The IUP Journal of Bank Management
Payments Banks in India: An Analysis of Their Business Performance

Article Details
Pub. Date : Oct, 2021
Product Name : The IUP Journal of Bank Management
Product Type : Article
Product Code : IJBM21121
Author Name : V S Kaveri
Availability : YES
Subject/Domain : Finance
Download Format : PDF Format
No. of Pages : 7



In the context of promotion of financial inclusion in India, Payments Banks (PBs) have a key role to play as they accept small deposits from the poor and offer them low value remittance services. The unique feature of PBs is the size of remittances performed through technology platform being too large and value of each transaction being too small. Consequently, risk in remittance services is high and increasing. Therefore, Reserve Bank of India (RBI) imposed regulatory compliance norms on the part of PBs, which include minimum capital, Capital Adequacy Ratio (CAR), deployment of deposits in government securities, Cash Reserve Ratio (CRR) and best management practices. These are expected to ensure the financial soundness of PBs, strengthen safety in remittance services and protect the interests of small customers at large. Though the number of PBs is just six at present, considering the emerging business potential, a few more PBs are expected to come up. But from the study of financial analysis of PBs, it is observed that they face numerous issues which need to be addressed. Towards this end, the paper offers suggestions, besides discussing the origin, regulatory aspects, activity profile and performance review of PBs.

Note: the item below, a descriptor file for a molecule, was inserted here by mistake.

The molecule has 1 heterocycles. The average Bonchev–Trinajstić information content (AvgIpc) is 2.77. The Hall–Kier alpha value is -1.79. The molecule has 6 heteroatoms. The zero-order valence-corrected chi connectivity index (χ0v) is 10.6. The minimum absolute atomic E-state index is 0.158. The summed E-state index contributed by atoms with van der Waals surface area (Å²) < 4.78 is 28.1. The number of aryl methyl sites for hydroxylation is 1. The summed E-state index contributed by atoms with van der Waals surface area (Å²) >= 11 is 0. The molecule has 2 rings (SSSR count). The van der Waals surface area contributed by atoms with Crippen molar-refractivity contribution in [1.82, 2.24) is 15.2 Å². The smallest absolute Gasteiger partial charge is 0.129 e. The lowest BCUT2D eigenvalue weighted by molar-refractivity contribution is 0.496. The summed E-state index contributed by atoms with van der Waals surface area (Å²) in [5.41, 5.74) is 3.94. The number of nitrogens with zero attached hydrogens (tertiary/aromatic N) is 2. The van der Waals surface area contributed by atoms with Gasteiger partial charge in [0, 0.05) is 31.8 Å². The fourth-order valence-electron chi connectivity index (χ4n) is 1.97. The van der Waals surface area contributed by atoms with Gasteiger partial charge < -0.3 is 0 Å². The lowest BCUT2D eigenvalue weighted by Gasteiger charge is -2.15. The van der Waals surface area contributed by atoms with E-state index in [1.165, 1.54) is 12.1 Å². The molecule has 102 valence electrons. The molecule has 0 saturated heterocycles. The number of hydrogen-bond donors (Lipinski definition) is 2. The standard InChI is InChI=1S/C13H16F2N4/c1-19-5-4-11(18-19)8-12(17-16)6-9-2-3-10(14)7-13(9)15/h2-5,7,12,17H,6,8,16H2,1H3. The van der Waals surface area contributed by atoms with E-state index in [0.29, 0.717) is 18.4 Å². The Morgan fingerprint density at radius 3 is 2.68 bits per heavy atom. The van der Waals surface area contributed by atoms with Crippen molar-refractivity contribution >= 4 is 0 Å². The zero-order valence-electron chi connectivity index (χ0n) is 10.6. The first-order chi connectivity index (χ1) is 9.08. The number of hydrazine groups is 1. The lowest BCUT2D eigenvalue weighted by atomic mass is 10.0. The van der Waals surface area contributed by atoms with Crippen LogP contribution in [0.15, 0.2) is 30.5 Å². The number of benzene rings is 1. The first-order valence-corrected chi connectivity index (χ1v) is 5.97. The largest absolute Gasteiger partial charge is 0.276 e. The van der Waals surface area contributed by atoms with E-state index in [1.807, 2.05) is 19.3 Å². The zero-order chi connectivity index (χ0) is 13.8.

Financial inclusion means the delivery of financial services or accessibility and ease of the formal banking services at an affordable cost to the low income segment and to sections of disadvantaged group of the society.1 According to the Report of the Committee on Medium-Term Path on Financial Inclusion, Reserve Bank of India (RBI), 2015, 90% of small business establishments are outside the formal financial system. Hence, there is a dire need to promote financial inclusion in rural and unbanked areas. Fortunately, during the recent past, the mobile use is spreading very fast even in unbanked villages which would facilitate in achieving financial inclusion without much difficulty. In this regard, a few countries such as Kenya, Brazil and South Africa provide a good example for India to transform the payments systems with the use of mobile payment network.2 To increase financial inclusion further, a Committee on Comprehensive Financial Services for Small Businesses and Low Income Households, headed by Nachiket Mor, was formed by RBI in 2013. This Committee recommended the formation of